Kaduva review: Action is the hero in this Shaji Kailas-Prithviraj drama

Prithviraj plays the lead in the Shaji Kailas film 'Kaduva'.

It's been nearly two decades since the Shaji Kailas magic worked its charm on the audience. The director of superhit movies like 'Aaram Thampuran' and 'Narasimham' may have been struggling for years to revive that charm, but with 'Kaduva', it looks like the senior filmmaker has finally found his pace with the audience, again.

The movie can easily be called Shaji's comeback. Though it definitely is no 'Aaram Thampuran' nor 'Commissioner', the movie has that kind of content that will definitely pull an audience who loves mass action entertainers to the theatres.

'Kaduva', scripted by Jinu Abraham and starring Prithviraj and Vivek Oberoi, is set in Pala in the 1990s when mobile phones and luxury cars were yet to penetrate the market. Prithviraj plays Kaduvakunnel Kuriachan, a rich planter and bar owner, whose fiery rivalry with the all-influential police officer Ouseph Chandy (Vivek Oberoi) forms the entire drama.

This is Vivek's second outing as an antagonist in Mollywood and he plays his role to perfection, with the right blend of villainy and charisma. His towering physique also gives him the edge making the fight scenes between both him and Prithviraj, an enthralling watch. The chemistry between the duo is undeniable and some scenes between them remind you of the action sequences in 'Ayyappanum Koshiyum'.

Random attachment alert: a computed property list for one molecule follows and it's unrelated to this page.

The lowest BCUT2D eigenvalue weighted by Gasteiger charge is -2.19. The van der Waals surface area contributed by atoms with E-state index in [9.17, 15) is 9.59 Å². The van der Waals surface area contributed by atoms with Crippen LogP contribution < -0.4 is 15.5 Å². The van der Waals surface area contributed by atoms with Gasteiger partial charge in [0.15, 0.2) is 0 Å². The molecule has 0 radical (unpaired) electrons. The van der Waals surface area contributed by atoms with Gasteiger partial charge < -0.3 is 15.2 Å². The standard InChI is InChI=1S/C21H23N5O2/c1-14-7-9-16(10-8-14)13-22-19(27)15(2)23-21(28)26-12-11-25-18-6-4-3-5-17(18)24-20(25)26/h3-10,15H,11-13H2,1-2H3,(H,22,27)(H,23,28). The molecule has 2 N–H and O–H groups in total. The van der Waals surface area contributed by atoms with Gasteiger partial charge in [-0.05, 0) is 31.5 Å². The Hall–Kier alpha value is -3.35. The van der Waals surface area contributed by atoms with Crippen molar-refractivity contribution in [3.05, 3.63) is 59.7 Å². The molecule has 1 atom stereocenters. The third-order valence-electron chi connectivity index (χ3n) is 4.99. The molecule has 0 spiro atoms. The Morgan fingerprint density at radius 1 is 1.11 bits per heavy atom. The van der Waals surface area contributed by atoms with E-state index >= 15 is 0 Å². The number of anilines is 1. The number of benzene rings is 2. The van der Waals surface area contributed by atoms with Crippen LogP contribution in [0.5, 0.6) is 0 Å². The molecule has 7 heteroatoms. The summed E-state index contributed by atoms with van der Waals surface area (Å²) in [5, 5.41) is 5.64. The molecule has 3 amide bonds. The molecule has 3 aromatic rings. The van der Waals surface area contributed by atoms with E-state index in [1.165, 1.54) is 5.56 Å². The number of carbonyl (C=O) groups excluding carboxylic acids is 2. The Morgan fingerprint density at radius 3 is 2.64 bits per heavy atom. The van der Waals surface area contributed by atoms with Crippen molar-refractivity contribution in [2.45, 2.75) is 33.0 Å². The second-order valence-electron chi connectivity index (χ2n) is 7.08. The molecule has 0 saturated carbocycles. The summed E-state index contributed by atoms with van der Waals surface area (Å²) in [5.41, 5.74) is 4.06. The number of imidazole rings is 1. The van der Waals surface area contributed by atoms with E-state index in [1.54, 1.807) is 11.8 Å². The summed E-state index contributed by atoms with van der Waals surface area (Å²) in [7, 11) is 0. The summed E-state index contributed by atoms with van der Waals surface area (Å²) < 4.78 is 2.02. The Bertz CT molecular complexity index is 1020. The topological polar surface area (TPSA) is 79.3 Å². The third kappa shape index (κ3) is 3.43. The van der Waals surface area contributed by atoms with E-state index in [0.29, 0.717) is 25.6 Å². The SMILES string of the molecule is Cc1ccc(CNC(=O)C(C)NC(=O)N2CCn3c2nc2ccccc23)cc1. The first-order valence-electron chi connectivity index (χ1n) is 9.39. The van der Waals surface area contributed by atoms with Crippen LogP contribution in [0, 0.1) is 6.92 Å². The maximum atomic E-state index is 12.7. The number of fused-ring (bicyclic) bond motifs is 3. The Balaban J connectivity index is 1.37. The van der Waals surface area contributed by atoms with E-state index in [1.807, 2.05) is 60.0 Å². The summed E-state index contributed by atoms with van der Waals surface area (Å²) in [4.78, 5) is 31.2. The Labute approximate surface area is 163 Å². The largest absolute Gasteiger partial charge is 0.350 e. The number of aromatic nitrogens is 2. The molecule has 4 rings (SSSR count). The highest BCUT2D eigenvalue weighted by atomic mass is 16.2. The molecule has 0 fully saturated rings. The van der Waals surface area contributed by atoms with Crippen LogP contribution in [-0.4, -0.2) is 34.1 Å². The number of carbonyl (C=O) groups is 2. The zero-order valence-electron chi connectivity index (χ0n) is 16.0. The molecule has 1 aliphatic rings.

Prithviraj has once again proved why he is a bankable movie star who has the ability to mint gold for filmmakers who choose to use him wisely. Though Shaji Kailas's earlier collaboration with Prithviraj, 'Simhasanam' was a disaster, the director has been careful not to repeat his mistake this time. The film rides high on action and Prithviraj has done justice to his role, delivering the right punch at the right time. He also keeps proving he is good at pulling off mass entertainers and delivering what his audience wants.

The script is definitely star-driven and male-dominated, so there is little scope for actors like Samyuktha Menon who plays Elsa, Kuriachan's wife, in the movie.

Alancier as Kuriachan's former teacher Varkey and Baiju as friend Korah also add to the entertainment quotient.

Seema does a good job playing Ouseph Chandy's mother, while Kalabhavan Shajon as a police officer and Arjun Ashokan as Kuriachan's neighbour also do justice to their roles. Though the movie is a little predictable, the makers surprise us with twists and turns, which help in building the suspense of the film. The power-punched dialogues and top-level action sequences elevate the movie to another level. The music and BGM by Jakes Bejoy is also impressive. Overall, if you are a fan of action films, the movie is a must-watch in theatres.

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